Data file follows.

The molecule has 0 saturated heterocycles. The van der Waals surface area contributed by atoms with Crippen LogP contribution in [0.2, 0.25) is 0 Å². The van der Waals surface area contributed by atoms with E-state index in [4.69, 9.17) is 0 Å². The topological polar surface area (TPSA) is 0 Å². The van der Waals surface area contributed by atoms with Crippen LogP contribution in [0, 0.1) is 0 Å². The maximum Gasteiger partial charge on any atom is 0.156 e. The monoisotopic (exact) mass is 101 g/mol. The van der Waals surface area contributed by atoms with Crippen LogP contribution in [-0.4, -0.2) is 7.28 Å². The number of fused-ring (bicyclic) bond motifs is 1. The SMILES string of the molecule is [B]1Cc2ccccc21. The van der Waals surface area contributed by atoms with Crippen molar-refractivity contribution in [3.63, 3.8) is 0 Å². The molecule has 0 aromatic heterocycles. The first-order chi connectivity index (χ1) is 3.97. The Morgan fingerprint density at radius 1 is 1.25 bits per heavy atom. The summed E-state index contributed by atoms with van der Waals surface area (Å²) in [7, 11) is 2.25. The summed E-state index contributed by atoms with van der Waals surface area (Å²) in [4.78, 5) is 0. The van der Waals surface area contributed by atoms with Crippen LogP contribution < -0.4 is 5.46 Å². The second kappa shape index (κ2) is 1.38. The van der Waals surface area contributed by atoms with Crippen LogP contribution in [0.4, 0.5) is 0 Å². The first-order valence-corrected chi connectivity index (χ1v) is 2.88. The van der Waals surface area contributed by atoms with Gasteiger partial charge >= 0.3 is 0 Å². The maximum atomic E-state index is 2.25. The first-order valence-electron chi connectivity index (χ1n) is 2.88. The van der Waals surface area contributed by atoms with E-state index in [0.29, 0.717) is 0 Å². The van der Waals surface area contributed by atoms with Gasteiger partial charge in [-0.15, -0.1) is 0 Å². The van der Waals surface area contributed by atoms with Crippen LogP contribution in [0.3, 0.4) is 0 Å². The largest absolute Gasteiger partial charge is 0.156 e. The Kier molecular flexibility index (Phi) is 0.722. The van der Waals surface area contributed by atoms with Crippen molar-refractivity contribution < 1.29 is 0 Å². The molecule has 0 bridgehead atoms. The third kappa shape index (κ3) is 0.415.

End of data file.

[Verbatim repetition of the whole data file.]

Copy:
The molecule has 0 saturated heterocycles. The van der Waals surface area contributed by atoms with Crippen LogP contribution in [0.2, 0.25) is 0 Å². The van der Waals surface area contributed by atoms with E-state index in [4.69, 9.17) is 0 Å². The topological polar surface area (TPSA) is 0 Å². The van der Waals surface area contributed by atoms with Crippen LogP contribution in [0, 0.1) is 0 Å². The maximum Gasteiger partial charge on any atom is 0.156 e. The monoisotopic (exact) mass is 101 g/mol. The van der Waals surface area contributed by atoms with Crippen LogP contribution in [-0.4, -0.2) is 7.28 Å². The number of fused-ring (bicyclic) bond motifs is 1. The SMILES string of the molecule is [B]1Cc2ccccc21. The van der Waals surface area contributed by atoms with Crippen molar-refractivity contribution in [3.63, 3.8) is 0 Å². The molecule has 0 aromatic heterocycles. The first-order chi connectivity index (χ1) is 3.97. The Morgan fingerprint density at radius 1 is 1.25 bits per heavy atom. The summed E-state index contributed by atoms with van der Waals surface area (Å²) in [7, 11) is 2.25. The summed E-state index contributed by atoms with van der Waals surface area (Å²) in [4.78, 5) is 0. The van der Waals surface area contributed by atoms with Crippen LogP contribution < -0.4 is 5.46 Å². The second kappa shape index (κ2) is 1.38. The van der Waals surface area contributed by atoms with Crippen LogP contribution in [0.4, 0.5) is 0 Å². The first-order valence-corrected chi connectivity index (χ1v) is 2.88. The van der Waals surface area contributed by atoms with Gasteiger partial charge >= 0.3 is 0 Å². The maximum atomic E-state index is 2.25. The first-order valence-electron chi connectivity index (χ1n) is 2.88. The van der Waals surface area contributed by atoms with E-state index in [0.29, 0.717) is 0 Å². The van der Waals surface area contributed by atoms with Gasteiger partial charge in [-0.15, -0.1) is 0 Å². The van der Waals surface area contributed by atoms with Crippen LogP contribution in [0.3, 0.4) is 0 Å². The largest absolute Gasteiger partial charge is 0.156 e. The Kier molecular flexibility index (Phi) is 0.722. The van der Waals surface area contributed by atoms with Crippen molar-refractivity contribution < 1.29 is 0 Å². The molecule has 0 bridgehead atoms. The third kappa shape index (κ3) is 0.415.